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Australian states New South Wales and Victoria have signed on to a redress scheme for child abuse survivors. Prime Minister Malcolm Turnbull said institutions "will fail the test of justice" if they don't sign up.
New South Wales and Victoria, Australia's two most populous states, on Friday agreed to pay survivors of institutional child sex abuse up to 150,000 Australian dollars each ($117,000, €95,000).
They are the first states to opt into a AU$3.8 billion redress scheme.
Prime Minister Malcolm Turnbull it was a historic moment for people who had suffered "cruel and evil" abuse
"Redress isn't compensation. The process is about healing and moving forward while accepting the system failed every single person in Australia who suffered sexual abuse in an institution that was meant to protect them," Turnbull told reporters.
Turnbull called for other states and territories, as well as churches, charities and other institutions to join the scheme or be "judged very harshly."
"If a church or a charity or institution doesn't sign up, I hope they will be shamed and we will be using the megaphones we have to encourage them to sign up," he said. "If they don't, they will fail the test of justice and they will fail the people they seek to represent."
What is the redress scheme?
The scheme was one of the recommendations the Royal Commission issued in December as part of a five-year investigation into tens of thousands of children sexually abused between 1960 and 2015 in Australian institutions.
The cap of AU$150,000 per person is lower than the AU$200,000 the commission recommends, but the average payment is around AU$11,000 higher than the commission's recommendation of AU$65,000.
More than 9,000 victims in New South Wales and more than 5,000 victims in Victoria will have access to the national scheme. The states' agreement also includes counselling and formal acknowledgement from the institutions responsible. Sex offenders or anyone jailed for five years or more for more serious crimes have been excluded from the scheme.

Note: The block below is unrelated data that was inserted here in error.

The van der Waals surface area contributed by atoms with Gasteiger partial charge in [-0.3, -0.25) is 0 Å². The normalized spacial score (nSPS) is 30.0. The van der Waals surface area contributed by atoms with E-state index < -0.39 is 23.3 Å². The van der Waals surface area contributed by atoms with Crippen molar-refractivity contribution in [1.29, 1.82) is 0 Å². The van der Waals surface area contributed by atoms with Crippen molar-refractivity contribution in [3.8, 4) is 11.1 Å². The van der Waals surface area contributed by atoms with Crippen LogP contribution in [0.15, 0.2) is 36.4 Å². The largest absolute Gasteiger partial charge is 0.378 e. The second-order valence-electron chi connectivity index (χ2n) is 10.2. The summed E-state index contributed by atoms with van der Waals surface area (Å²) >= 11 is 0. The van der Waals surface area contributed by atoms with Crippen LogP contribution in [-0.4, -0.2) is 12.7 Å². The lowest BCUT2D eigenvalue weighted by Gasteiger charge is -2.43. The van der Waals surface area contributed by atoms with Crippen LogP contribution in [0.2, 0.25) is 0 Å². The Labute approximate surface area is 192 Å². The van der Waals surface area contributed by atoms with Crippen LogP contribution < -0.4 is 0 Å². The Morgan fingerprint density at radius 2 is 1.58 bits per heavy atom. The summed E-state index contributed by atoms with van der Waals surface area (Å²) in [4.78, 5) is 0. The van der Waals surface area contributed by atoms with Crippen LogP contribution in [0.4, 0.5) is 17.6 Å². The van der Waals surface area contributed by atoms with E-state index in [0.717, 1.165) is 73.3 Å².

Dan Tehan, Australia's social services minister, said having the country's two largest states on board was a "giant step."
"I would be very surprised if we don't get the non-government institutions on board. I would say, you have a moral responsibility to join this scheme," Tehan told ABC radio.
The Catholic Church has perhaps the most pressure to join the scheme as the commission's investigation found that seven percent of priests between 1960 and 2015 had allegedly abused children. However, the scheme requires the states to sign on before other institutions can follow suit.
Other states say that while they support the scheme there are some details that need to be worked through. A spokesman for the Queensland government told the Sydney Morning Herald it was "disappointing" so many issues were still unresolved and "without these details, it would be irresponsible for the government to decide whether to opt into the scheme."
Victorian Premier Daniel Andrews dismissed such concerns, calling the current proposal "proper, fair and balanced."
"There are no more excuses for any church, any charity or frankly any other government in this nation to not sign on to this proper, fair and balanced national redress scheme," said Andrews, who stood beside Turnbull and NSW Premier Gladys Berejikian on Friday to announce the deal.
Once the remaining parties sign on, the scheme is expected to cover 60,000 sex abuse victims.
dv/rt (AAP, dpa)